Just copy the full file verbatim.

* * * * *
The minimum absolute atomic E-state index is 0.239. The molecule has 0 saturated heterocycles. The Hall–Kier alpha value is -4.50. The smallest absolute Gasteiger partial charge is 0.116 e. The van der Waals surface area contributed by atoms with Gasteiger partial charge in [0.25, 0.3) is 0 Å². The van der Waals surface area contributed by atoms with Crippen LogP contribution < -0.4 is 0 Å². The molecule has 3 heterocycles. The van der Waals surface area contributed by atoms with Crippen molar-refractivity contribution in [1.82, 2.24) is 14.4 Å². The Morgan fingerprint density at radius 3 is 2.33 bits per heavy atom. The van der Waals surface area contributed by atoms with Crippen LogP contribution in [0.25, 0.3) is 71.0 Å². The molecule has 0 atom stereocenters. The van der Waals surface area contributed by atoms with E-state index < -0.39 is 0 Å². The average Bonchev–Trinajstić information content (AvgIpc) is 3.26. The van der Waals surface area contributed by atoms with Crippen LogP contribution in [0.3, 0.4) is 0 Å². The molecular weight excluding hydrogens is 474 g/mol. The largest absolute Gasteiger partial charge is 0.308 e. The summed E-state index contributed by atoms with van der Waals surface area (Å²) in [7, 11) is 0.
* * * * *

The minimum absolute atomic E-state index is 0.239. The molecule has 0 saturated heterocycles. The Hall–Kier alpha value is -4.50. The smallest absolute Gasteiger partial charge is 0.116 e. The van der Waals surface area contributed by atoms with Gasteiger partial charge in [0.25, 0.3) is 0 Å². The van der Waals surface area contributed by atoms with Crippen LogP contribution < -0.4 is 0 Å². The molecule has 3 heterocycles. The van der Waals surface area contributed by atoms with Crippen molar-refractivity contribution in [1.82, 2.24) is 14.4 Å². The Morgan fingerprint density at radius 3 is 2.33 bits per heavy atom. The van der Waals surface area contributed by atoms with Crippen LogP contribution in [0.25, 0.3) is 71.0 Å². The molecule has 0 atom stereocenters. The van der Waals surface area contributed by atoms with E-state index < -0.39 is 0 Å². The average Bonchev–Trinajstić information content (AvgIpc) is 3.26. The van der Waals surface area contributed by atoms with Crippen LogP contribution in [0.3, 0.4) is 0 Å². The molecular weight excluding hydrogens is 474 g/mol. The largest absolute Gasteiger partial charge is 0.308 e. The summed E-state index contributed by atoms with van der Waals surface area (Å²) in [7, 11) is 0.